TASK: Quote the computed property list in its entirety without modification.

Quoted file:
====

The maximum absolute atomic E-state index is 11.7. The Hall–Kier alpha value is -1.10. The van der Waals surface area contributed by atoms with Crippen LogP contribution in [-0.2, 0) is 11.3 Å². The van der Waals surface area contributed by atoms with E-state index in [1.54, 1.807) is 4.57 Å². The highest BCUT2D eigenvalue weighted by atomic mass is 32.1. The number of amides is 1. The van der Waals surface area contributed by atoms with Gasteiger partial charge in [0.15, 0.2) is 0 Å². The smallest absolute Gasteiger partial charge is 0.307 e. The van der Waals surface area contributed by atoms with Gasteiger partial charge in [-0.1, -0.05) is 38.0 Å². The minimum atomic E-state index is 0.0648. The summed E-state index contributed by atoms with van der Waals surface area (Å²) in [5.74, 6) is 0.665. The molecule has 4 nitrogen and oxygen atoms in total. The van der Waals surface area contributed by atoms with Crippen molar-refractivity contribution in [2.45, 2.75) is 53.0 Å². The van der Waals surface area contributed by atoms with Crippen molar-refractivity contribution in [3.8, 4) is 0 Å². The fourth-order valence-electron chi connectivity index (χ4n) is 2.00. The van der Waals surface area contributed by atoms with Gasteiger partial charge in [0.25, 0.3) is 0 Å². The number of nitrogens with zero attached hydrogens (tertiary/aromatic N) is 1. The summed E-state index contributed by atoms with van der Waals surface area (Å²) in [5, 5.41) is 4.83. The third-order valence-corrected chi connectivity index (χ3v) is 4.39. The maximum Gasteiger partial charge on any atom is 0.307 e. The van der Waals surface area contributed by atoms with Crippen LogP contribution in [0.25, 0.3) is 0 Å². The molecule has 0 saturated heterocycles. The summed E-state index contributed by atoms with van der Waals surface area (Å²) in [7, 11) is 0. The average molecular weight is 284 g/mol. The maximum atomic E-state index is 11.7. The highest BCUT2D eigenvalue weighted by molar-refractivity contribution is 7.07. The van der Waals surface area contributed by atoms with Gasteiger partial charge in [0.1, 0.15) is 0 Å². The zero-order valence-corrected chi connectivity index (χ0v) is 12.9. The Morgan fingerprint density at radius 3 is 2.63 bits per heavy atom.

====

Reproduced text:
The maximum absolute atomic E-state index is 11.7. The Hall–Kier alpha value is -1.10. The van der Waals surface area contributed by atoms with Crippen LogP contribution in [-0.2, 0) is 11.3 Å². The van der Waals surface area contributed by atoms with E-state index in [1.54, 1.807) is 4.57 Å². The highest BCUT2D eigenvalue weighted by atomic mass is 32.1. The number of amides is 1. The van der Waals surface area contributed by atoms with Gasteiger partial charge in [0.15, 0.2) is 0 Å². The smallest absolute Gasteiger partial charge is 0.307 e. The van der Waals surface area contributed by atoms with Gasteiger partial charge in [-0.1, -0.05) is 38.0 Å². The minimum atomic E-state index is 0.0648. The summed E-state index contributed by atoms with van der Waals surface area (Å²) in [5.74, 6) is 0.665. The molecule has 4 nitrogen and oxygen atoms in total. The van der Waals surface area contributed by atoms with Crippen molar-refractivity contribution in [2.45, 2.75) is 53.0 Å². The van der Waals surface area contributed by atoms with Crippen molar-refractivity contribution in [3.8, 4) is 0 Å². The fourth-order valence-electron chi connectivity index (χ4n) is 2.00. The van der Waals surface area contributed by atoms with Gasteiger partial charge in [0.25, 0.3) is 0 Å². The number of nitrogens with zero attached hydrogens (tertiary/aromatic N) is 1. The summed E-state index contributed by atoms with van der Waals surface area (Å²) in [5, 5.41) is 4.83. The third-order valence-corrected chi connectivity index (χ3v) is 4.39. The maximum Gasteiger partial charge on any atom is 0.307 e. The van der Waals surface area contributed by atoms with Crippen LogP contribution in [0.25, 0.3) is 0 Å². The molecule has 0 saturated heterocycles. The summed E-state index contributed by atoms with van der Waals surface area (Å²) in [7, 11) is 0. The average molecular weight is 284 g/mol. The maximum atomic E-state index is 11.7. The highest BCUT2D eigenvalue weighted by molar-refractivity contribution is 7.07. The van der Waals surface area contributed by atoms with Gasteiger partial charge in [0.1, 0.15) is 0 Å². The zero-order valence-corrected chi connectivity index (χ0v) is 12.9. The Morgan fingerprint density at radius 3 is 2.63 bits per heavy atom.